Chip and Pin technology can't stop Credit card Fraud

The dictum 'Humans are the weakest link' still hold as chip and pin security system fail to slow down fraud on credit and debit cards in 2007.

The payments body Apacs found out that frauds on cards issued in the UK surged by nearly 25 percent to £535.2 million last year, rising for the first time in three years.

Card fraud perpetrated overseas jumped by more than three quarters and now command almost 40 percent of all UK card frauds at £207.6 million.

Card fraud outside UK occurred mainly in countries where the chip and pin technology was not implemented according to the study.

Gangs are using restaurants and other venues where a credit card can be inconspicuously scanned, to grab details of the card's user and generate cloned cards which are then used in places as far as Morocco, India or Pakistan where signatures are still accepted and where the cashpoints can't distinguish between the fake cards from the real ones.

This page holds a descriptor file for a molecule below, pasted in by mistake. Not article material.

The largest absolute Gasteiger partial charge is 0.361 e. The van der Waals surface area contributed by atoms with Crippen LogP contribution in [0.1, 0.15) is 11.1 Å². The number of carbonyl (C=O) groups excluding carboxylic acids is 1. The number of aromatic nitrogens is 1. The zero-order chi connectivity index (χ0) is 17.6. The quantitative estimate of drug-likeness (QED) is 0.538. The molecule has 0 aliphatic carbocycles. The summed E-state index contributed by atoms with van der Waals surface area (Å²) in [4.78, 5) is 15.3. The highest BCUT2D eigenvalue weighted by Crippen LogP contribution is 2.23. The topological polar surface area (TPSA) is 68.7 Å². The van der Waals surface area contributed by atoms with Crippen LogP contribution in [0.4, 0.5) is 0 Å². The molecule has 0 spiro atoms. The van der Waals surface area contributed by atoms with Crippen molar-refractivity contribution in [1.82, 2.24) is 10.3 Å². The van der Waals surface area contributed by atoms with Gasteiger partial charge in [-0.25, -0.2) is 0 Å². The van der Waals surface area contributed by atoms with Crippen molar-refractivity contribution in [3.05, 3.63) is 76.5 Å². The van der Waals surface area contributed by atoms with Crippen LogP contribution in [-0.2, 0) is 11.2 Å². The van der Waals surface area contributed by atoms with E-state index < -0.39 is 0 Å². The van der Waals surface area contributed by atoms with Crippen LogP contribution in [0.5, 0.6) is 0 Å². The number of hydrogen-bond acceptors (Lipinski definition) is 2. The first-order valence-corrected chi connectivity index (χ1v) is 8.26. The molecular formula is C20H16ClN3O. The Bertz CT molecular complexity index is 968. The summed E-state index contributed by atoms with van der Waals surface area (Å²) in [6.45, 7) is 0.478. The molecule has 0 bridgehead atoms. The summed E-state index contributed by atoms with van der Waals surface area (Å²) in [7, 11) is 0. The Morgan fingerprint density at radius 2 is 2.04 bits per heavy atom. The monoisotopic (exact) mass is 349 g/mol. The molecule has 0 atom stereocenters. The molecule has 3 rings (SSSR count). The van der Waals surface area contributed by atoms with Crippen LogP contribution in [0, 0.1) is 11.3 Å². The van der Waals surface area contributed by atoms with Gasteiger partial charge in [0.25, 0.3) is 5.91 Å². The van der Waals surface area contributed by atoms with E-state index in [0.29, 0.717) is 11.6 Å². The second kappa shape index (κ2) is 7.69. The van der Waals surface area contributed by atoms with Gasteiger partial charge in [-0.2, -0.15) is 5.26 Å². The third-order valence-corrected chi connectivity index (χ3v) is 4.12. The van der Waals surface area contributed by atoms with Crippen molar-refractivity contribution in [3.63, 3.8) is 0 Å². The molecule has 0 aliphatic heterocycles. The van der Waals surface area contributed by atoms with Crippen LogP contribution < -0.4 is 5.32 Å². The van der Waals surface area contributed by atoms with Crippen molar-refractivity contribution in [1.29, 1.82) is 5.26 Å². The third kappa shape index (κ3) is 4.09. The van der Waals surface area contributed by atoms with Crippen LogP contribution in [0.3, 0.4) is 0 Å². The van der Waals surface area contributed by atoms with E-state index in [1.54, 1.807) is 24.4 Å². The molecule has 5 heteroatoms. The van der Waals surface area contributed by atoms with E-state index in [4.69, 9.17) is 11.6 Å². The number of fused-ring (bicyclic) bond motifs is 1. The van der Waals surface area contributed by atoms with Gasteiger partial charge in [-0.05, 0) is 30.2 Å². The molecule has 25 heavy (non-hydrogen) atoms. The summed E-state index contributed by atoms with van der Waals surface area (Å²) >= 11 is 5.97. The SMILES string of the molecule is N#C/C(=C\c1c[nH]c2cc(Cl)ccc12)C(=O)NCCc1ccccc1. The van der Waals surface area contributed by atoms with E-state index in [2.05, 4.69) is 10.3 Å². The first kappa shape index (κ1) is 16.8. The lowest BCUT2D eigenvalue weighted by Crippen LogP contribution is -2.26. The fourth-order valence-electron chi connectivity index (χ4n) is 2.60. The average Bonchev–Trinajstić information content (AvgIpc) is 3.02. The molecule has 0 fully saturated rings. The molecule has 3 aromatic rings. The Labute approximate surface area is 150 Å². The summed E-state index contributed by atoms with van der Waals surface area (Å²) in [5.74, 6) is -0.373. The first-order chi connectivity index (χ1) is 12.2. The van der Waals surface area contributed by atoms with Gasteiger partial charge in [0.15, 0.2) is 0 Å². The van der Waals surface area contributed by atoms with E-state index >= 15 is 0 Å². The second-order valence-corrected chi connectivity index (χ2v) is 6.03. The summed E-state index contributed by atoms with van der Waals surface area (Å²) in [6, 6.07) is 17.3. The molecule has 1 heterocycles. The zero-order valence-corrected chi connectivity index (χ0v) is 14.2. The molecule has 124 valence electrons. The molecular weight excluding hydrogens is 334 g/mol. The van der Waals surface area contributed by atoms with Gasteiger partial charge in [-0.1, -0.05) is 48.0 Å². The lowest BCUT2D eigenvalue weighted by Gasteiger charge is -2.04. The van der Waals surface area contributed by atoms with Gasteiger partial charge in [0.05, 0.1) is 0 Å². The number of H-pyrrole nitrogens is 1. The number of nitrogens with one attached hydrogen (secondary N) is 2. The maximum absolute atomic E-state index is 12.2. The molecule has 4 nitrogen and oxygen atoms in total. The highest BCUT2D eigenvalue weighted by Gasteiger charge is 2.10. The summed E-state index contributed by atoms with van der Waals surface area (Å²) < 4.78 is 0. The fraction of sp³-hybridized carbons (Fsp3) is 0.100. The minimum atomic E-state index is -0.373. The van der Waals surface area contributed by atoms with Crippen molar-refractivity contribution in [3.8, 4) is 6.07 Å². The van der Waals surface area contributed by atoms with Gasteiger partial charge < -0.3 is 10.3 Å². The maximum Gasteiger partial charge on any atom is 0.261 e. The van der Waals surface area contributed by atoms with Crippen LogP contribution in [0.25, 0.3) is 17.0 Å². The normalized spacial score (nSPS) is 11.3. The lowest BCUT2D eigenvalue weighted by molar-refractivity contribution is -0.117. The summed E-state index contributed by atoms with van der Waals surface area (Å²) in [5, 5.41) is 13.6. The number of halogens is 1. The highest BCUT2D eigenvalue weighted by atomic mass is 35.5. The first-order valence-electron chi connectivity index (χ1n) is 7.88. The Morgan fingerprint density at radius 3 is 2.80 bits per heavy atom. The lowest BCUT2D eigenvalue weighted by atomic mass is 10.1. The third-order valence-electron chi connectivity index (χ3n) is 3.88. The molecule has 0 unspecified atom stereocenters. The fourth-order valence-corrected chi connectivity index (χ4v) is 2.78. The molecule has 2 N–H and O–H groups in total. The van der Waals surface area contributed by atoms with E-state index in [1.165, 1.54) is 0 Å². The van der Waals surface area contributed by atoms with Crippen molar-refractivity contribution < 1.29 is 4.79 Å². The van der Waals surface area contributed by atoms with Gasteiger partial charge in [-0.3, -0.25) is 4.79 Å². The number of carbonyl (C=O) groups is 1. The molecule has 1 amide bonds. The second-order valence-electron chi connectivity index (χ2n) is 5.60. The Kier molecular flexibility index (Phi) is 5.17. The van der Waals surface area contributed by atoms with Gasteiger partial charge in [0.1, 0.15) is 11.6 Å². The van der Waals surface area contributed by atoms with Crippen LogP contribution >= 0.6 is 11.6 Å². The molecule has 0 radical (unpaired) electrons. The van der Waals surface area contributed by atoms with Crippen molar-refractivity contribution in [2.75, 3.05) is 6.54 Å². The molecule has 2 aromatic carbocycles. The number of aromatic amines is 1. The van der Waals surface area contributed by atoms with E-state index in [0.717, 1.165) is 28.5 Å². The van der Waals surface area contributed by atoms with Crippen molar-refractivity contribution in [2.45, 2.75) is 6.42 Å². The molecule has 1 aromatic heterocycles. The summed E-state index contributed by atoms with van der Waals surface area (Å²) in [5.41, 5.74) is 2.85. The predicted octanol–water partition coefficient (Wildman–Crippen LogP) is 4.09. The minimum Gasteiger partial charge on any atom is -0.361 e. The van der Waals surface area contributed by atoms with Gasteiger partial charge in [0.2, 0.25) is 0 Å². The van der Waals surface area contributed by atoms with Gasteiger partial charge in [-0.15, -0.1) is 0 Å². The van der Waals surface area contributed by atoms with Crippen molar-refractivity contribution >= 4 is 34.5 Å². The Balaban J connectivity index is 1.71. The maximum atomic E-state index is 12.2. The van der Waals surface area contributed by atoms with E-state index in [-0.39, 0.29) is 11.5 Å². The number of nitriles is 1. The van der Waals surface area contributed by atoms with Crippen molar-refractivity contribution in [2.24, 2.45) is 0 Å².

In the UK, card fraud rose 6 percent last year, thanks to the rising interest of the general public and criminals in transactions over the internet and mail order.

Sandra Quinn, director of communications at APACS, said: "Although card fraud levels have now begun to go up again due to fraud abroad and card-not-present fraud losses, chip and PIN has proven to be an undoubted success in reducing card fraud on the UK high street."

However, the toll on UK consumers could be higher especially if the sums involved are trivial and if card owners leave it late to report possible fraud.